HIV is a virus that can cause acquired immunodeficiency syndrome, or AIDS, a disease that diminishes the body’s ability to fight off infection. Unprotected intercourse is the primary way HIV is spread, but it can also be shared through IV drug use, blood transfusion or from mother to baby during pregnancy, childbirth or breastfeeding.

Despite the fact that HIV/AIDS-related deaths are significantly lower in the United States when compared with other regions of the world, the disease remains a serious public health issue. According to statistics from the Centers of Disease Control and Prevention (CDC) in Atlanta, roughly 280,000 women are affected by AIDS in the United States today. Read more »

*This blog post was originally published at Society for Women's Health Research (SWHR)*

Latest Interviews

IDEA Labs: Medical Students Take The Lead In Healthcare Innovation

It’s no secret that doctors are disappointed with the way that the U.S. healthcare system is evolving. Most feel helpless about improving their work conditions or solving technical problems in patient care. Fortunately one young medical student was undeterred by the mountain of disappointment carried by his senior clinician mentors…

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How To Be A Successful Patient: Young Doctors Offer Some Advice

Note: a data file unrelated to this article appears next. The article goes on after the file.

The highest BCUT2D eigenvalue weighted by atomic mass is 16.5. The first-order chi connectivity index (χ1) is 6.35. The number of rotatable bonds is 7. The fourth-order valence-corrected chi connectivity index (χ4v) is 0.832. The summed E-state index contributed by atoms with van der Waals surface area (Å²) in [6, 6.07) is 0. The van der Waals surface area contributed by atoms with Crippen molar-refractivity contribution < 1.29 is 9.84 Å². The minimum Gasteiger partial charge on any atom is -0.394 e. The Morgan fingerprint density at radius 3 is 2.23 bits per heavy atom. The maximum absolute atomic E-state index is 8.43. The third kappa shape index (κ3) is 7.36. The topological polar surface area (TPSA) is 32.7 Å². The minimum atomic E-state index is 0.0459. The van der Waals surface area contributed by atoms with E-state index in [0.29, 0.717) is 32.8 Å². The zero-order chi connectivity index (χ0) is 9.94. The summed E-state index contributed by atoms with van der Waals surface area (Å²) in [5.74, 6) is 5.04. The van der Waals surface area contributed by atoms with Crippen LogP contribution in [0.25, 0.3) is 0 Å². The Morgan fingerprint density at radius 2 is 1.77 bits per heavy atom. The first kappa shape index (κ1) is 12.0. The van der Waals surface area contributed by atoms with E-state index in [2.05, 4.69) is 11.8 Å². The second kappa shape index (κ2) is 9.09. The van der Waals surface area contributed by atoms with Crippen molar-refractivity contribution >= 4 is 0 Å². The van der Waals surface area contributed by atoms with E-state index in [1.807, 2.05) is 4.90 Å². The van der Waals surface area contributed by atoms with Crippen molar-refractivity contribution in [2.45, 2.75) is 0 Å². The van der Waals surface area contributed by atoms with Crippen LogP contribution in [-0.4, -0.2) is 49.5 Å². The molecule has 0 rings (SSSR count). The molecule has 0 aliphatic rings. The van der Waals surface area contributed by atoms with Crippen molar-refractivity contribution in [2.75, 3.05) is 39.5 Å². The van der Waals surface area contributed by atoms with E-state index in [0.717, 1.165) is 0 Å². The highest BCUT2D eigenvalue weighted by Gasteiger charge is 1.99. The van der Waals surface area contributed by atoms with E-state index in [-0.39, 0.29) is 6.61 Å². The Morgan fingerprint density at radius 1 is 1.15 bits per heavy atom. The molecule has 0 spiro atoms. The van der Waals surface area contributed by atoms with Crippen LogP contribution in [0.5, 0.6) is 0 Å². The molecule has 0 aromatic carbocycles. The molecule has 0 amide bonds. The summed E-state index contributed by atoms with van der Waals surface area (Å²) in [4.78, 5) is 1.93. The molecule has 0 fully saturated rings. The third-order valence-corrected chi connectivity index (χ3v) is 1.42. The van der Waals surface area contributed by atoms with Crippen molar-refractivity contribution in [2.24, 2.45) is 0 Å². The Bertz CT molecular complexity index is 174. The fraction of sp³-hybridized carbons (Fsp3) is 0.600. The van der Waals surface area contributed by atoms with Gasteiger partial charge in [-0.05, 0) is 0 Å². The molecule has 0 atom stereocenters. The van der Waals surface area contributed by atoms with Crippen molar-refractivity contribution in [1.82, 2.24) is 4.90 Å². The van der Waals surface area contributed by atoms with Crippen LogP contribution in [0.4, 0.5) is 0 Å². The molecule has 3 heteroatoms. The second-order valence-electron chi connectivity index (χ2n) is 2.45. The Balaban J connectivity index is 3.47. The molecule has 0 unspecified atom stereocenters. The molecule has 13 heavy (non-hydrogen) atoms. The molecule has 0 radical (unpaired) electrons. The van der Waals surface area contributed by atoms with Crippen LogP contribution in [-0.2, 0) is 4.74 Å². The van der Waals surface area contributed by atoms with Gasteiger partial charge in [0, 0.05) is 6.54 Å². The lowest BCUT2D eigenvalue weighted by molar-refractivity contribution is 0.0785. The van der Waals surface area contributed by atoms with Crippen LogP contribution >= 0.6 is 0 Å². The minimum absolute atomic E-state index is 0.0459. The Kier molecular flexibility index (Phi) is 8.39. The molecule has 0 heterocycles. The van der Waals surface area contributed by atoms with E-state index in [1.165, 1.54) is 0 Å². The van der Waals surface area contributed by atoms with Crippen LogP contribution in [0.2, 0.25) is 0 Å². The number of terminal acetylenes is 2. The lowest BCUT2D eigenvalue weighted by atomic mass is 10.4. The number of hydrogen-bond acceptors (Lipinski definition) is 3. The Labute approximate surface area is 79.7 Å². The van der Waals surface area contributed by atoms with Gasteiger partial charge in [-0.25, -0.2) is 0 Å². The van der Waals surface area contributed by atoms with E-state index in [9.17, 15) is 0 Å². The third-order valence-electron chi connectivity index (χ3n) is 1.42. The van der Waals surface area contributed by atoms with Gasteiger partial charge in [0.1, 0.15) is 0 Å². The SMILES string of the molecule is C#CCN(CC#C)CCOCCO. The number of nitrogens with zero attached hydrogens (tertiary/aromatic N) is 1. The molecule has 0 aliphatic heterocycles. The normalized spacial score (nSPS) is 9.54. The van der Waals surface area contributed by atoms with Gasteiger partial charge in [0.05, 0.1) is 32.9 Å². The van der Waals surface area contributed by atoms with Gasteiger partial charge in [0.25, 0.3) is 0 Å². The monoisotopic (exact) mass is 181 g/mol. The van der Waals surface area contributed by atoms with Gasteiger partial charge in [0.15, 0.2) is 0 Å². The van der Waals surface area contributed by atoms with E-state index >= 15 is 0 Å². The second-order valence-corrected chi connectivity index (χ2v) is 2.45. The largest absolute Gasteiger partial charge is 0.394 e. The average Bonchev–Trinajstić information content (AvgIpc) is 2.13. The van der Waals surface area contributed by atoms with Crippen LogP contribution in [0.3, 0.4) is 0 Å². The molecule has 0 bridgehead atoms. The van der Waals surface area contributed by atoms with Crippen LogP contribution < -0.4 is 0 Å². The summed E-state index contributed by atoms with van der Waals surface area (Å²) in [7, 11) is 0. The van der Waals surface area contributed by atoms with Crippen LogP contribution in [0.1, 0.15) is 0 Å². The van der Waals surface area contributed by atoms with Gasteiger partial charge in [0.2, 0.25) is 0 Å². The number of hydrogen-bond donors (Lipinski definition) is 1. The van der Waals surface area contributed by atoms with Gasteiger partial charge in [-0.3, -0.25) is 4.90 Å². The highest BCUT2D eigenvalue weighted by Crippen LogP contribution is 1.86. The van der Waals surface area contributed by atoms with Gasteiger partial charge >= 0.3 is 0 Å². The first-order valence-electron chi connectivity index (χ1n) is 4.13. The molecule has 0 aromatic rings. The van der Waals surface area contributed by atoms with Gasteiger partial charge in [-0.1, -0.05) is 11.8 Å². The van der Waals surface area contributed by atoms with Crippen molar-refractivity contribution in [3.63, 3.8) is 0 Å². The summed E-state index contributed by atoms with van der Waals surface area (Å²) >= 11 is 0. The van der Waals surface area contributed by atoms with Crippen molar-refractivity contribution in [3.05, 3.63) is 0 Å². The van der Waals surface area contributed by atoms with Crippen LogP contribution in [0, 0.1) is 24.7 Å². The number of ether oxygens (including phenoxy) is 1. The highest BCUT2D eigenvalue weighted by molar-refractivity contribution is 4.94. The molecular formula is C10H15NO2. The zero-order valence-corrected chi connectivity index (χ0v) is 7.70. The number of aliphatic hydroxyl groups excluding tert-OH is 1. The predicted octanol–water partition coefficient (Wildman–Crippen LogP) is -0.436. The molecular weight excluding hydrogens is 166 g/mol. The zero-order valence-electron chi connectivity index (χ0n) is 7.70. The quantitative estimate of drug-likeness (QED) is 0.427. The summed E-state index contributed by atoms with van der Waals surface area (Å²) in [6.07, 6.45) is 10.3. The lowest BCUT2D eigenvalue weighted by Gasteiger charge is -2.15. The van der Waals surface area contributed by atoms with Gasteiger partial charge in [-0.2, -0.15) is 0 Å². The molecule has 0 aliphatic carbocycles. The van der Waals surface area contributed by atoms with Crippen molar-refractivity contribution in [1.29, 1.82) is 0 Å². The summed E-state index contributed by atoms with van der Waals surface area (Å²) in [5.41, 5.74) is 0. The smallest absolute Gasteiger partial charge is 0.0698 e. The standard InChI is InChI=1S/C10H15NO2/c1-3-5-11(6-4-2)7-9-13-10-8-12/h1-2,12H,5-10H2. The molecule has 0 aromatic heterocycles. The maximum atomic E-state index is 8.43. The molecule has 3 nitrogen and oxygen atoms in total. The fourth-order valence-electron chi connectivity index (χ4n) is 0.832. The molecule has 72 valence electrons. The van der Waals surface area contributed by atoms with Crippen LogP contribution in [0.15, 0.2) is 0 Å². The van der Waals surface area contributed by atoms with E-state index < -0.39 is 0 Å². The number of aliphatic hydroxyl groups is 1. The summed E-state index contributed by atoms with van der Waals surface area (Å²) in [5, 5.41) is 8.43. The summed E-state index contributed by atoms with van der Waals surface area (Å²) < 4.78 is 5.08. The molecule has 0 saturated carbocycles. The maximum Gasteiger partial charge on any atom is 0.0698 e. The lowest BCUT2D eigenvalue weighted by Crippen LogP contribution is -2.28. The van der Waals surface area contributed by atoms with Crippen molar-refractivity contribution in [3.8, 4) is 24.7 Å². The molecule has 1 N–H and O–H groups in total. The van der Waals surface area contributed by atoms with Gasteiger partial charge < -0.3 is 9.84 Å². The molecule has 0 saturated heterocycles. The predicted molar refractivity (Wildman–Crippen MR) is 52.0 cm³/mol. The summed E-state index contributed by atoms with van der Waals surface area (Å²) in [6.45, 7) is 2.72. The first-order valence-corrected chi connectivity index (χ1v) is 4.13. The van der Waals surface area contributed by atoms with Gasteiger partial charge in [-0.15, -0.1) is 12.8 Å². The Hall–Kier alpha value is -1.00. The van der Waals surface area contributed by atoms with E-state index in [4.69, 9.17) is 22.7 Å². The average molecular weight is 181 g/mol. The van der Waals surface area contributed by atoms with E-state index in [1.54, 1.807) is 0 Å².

I am proud to be a part of the American Resident Project an initiative that promotes the writing of medical students residents and new physicians as they explore ideas for transforming American health care delivery. I recently had the opportunity to interview three of the writing fellows about how to…

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Latest Book Reviews

Book Review: Is Empathy Learned By Faking It Till It’s Real?

I m often asked to do book reviews on my blog and I rarely agree to them. This is because it takes me a long time to read a book and then if I don t enjoy it I figure the author would rather me remain silent than publish my…

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The Spirit Of The Place: Samuel Shem’s New Book May Depress You

When I was in medical school I read Samuel Shem s House Of God as a right of passage. At the time I found it to be a cynical yet eerily accurate portrayal of the underbelly of academic medicine. I gained comfort from its gallows humor and it made me…

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Eat To Save Your Life: Another Half-True Diet Book

I am hesitant to review diet books because they are so often a tangled mess of fact and fiction. Teasing out their truth from falsehood is about as exhausting as delousing a long-haired elementary school student. However after being approached by the authors’ PR agency with the promise of a…